(5) Pyrazoline derivatives and pyrazolone derivatives described in U.S. Pat. Nos. 3,180,729, 4,278,746, and Japanese Patent Application Laid-Open Nos. 88064/1980, 88065/1980, 105537/1984, 51086/1980, 80051/1981, 88141/1981, 45545/1982, 112637/1979, 74546/1980.
(6) Phenylenediamine derivatives described in U.S. Pat. No. 3,615,404, Japanese Patent Publication Nos. 10105/1976, 3712/1971, 25336/1972, and Japanese Patent Application Laid-Open Nos. 53435/1979, 110536/1979, 119925/1979.
(7) Arylamine derivatives described in U.S. Pat. Nos. 3,567,450, 3,180,703, 3,240,597, 3,658,520, 4,232,103, 4,175,961, 4,012,376, Japanese Patent Publication Nos. 35702/1974, 27577/1964, Japanese Patent Application Laid-Open Nos. 144250/1980, 119132/1981, 22437/1981, and West German Patent No. 1,110,518.
(8) Amino-substituted chalocone derivatives described in U.S. Pat. No. 3,526,501.
(9) Oxazole derivatives described in U.S. Pat. No. 3,257,203.
(10) Styrylanthracene derivatives described in Japanese Patent Application. Laid-Open No. 46234/1981.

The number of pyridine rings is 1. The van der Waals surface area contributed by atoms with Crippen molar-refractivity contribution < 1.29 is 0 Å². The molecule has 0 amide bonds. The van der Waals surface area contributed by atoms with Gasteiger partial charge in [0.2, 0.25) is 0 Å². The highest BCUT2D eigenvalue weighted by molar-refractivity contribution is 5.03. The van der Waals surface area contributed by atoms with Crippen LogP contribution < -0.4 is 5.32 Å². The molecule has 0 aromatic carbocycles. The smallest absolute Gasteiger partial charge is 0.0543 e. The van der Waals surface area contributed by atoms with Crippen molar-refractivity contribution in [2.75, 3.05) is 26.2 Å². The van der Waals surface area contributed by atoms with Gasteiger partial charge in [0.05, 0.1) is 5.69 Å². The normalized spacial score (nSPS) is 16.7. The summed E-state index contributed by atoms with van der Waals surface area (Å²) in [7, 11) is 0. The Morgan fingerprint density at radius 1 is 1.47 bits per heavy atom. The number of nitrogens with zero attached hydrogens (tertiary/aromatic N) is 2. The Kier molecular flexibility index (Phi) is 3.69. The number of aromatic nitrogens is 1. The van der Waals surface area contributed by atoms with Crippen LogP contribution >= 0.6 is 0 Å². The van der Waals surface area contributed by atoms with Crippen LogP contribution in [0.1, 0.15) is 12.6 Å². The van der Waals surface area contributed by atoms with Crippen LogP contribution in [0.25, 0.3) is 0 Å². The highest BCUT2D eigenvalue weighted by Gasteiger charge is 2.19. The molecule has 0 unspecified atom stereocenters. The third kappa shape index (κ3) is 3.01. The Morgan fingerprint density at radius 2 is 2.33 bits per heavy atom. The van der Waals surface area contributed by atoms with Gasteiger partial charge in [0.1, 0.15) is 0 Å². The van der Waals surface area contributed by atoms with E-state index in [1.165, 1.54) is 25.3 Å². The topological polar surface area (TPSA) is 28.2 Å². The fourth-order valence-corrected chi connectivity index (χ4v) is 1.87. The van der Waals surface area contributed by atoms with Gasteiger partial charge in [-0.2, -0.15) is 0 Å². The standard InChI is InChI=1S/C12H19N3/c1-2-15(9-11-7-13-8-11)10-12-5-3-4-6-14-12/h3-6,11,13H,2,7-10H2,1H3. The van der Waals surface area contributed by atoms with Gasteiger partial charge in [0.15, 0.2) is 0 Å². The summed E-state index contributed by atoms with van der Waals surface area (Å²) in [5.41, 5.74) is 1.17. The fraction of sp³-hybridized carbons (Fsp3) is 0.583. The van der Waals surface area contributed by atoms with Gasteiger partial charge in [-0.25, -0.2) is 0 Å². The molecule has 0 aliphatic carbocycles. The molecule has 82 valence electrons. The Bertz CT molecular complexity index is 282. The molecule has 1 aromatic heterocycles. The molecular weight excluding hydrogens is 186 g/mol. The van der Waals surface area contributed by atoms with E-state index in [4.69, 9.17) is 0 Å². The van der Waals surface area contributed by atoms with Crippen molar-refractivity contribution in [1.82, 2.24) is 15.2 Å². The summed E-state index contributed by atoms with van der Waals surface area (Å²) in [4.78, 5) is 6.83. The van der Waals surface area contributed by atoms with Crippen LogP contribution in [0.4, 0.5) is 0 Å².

(11) Fluorenone derivatives described in Japanese Patent Application Laid-Open No. 110837/1979.
(12) Hydrazone derivatives described in U.S. Pat. 3,717,462, and Japanese Patent Application Laid-Open Nos. 59143/1979, 52063/1980, 52064/1980, 46760/1980, 85495/1980, 11350/1982, 148749/1982.
(13) Stilbene derivatives described in Japanese Patent Application Laid-Open Nos. 210363/1986, 228451/1986, 14642/1986, 72255/1986, 47646/1987, 36674/1987, 10652/1987, 30255/1987, 93445/1985, 94462/1985, 174749/1985, 175052/1985.
Particularly preferred examples are compounds (aromatic tertiary amines) as a hole transport layer as disclosed in Japanese Patent Application Laid-Open No. 295695/1988, and compounds (porphyrin compounds) as a hole injection layer.
Particularly preferred examples of hole transfer compounds are disclosed in Japanese Patent Application Laid-Open Nos. 27033/1978, 58445/1979, 149634/1979, 64299/1979, 79450/1980, 144250/1980, 119132/1981, 295558/1986, 98353/1986, and U.S. Pat. No. 4,127,412.
Examples are shown below. ##STR6##
Using these hole transfer compounds, the hole injection transport layer is formed. This hole injection transport layer may be a single layer, or this single layer and a hole injection transport layer of other compound may be laminated. In one of the present invention, if a low molecular weight compound having a hole injection transport function is used as the radical Y of the general formula (III), a polymer thin film can be a hole injection transport layer.